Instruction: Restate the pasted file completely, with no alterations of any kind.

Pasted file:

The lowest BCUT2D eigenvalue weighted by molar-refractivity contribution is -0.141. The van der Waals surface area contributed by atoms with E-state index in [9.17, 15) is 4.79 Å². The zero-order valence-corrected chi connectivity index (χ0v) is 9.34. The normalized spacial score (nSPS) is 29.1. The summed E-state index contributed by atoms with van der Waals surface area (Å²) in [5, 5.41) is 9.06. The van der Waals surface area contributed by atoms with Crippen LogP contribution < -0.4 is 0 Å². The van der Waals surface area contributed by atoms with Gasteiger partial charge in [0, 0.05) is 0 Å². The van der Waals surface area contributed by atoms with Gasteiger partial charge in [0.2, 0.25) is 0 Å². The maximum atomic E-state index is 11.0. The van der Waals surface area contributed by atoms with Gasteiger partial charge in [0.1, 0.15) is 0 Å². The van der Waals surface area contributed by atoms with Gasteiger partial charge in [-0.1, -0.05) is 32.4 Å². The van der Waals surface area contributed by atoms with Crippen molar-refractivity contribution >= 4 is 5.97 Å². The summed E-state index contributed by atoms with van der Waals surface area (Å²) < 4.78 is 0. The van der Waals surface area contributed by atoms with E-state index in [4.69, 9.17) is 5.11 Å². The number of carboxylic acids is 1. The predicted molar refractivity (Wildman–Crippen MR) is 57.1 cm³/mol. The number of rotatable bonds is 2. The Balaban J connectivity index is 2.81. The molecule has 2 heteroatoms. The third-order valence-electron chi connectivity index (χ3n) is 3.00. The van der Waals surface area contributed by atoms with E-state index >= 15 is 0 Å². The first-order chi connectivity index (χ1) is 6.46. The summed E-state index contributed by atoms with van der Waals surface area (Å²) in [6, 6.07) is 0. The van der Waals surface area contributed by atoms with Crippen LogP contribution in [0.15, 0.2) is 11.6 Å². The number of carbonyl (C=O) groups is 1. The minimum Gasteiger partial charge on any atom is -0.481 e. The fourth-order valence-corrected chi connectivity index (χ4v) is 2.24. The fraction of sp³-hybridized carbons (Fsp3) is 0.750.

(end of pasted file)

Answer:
The lowest BCUT2D eigenvalue weighted by molar-refractivity contribution is -0.141. The van der Waals surface area contributed by atoms with E-state index in [9.17, 15) is 4.79 Å². The zero-order valence-corrected chi connectivity index (χ0v) is 9.34. The normalized spacial score (nSPS) is 29.1. The summed E-state index contributed by atoms with van der Waals surface area (Å²) in [5, 5.41) is 9.06. The van der Waals surface area contributed by atoms with Crippen LogP contribution < -0.4 is 0 Å². The van der Waals surface area contributed by atoms with Gasteiger partial charge in [0, 0.05) is 0 Å². The van der Waals surface area contributed by atoms with Gasteiger partial charge in [0.2, 0.25) is 0 Å². The maximum atomic E-state index is 11.0. The van der Waals surface area contributed by atoms with Gasteiger partial charge in [0.1, 0.15) is 0 Å². The van der Waals surface area contributed by atoms with Gasteiger partial charge in [-0.1, -0.05) is 32.4 Å². The van der Waals surface area contributed by atoms with Crippen molar-refractivity contribution >= 4 is 5.97 Å². The summed E-state index contributed by atoms with van der Waals surface area (Å²) < 4.78 is 0. The van der Waals surface area contributed by atoms with E-state index in [4.69, 9.17) is 5.11 Å². The number of carboxylic acids is 1. The predicted molar refractivity (Wildman–Crippen MR) is 57.1 cm³/mol. The number of rotatable bonds is 2. The Balaban J connectivity index is 2.81. The molecule has 2 heteroatoms. The third-order valence-electron chi connectivity index (χ3n) is 3.00. The van der Waals surface area contributed by atoms with E-state index >= 15 is 0 Å². The first-order chi connectivity index (χ1) is 6.46. The summed E-state index contributed by atoms with van der Waals surface area (Å²) in [6, 6.07) is 0. The van der Waals surface area contributed by atoms with Crippen LogP contribution in [0.15, 0.2) is 11.6 Å². The number of carbonyl (C=O) groups is 1. The minimum Gasteiger partial charge on any atom is -0.481 e. The fourth-order valence-corrected chi connectivity index (χ4v) is 2.24. The fraction of sp³-hybridized carbons (Fsp3) is 0.750.